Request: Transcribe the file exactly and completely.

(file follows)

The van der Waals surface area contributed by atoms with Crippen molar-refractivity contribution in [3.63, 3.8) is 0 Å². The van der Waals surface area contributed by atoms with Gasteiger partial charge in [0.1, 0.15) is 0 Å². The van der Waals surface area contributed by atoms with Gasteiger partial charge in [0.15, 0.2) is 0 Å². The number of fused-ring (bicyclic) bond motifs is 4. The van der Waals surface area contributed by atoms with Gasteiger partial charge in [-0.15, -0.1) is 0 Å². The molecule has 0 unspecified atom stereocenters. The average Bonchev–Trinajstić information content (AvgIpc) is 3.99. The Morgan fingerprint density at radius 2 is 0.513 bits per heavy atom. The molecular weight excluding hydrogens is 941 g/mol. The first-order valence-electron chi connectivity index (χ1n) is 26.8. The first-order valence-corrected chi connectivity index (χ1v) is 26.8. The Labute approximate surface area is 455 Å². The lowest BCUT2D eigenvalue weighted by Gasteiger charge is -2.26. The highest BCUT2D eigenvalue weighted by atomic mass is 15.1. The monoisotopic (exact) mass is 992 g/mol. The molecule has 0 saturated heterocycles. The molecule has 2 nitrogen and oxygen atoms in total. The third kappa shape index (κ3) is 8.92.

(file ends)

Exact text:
The van der Waals surface area contributed by atoms with Crippen molar-refractivity contribution in [3.63, 3.8) is 0 Å². The van der Waals surface area contributed by atoms with Gasteiger partial charge in [0.1, 0.15) is 0 Å². The van der Waals surface area contributed by atoms with Gasteiger partial charge in [0.15, 0.2) is 0 Å². The number of fused-ring (bicyclic) bond motifs is 4. The van der Waals surface area contributed by atoms with Gasteiger partial charge in [-0.15, -0.1) is 0 Å². The molecule has 0 unspecified atom stereocenters. The average Bonchev–Trinajstić information content (AvgIpc) is 3.99. The Morgan fingerprint density at radius 2 is 0.513 bits per heavy atom. The molecular weight excluding hydrogens is 941 g/mol. The first-order valence-electron chi connectivity index (χ1n) is 26.8. The first-order valence-corrected chi connectivity index (χ1v) is 26.8. The Labute approximate surface area is 455 Å². The lowest BCUT2D eigenvalue weighted by Gasteiger charge is -2.26. The highest BCUT2D eigenvalue weighted by atomic mass is 15.1. The monoisotopic (exact) mass is 992 g/mol. The molecule has 0 saturated heterocycles. The molecule has 2 nitrogen and oxygen atoms in total. The third kappa shape index (κ3) is 8.92.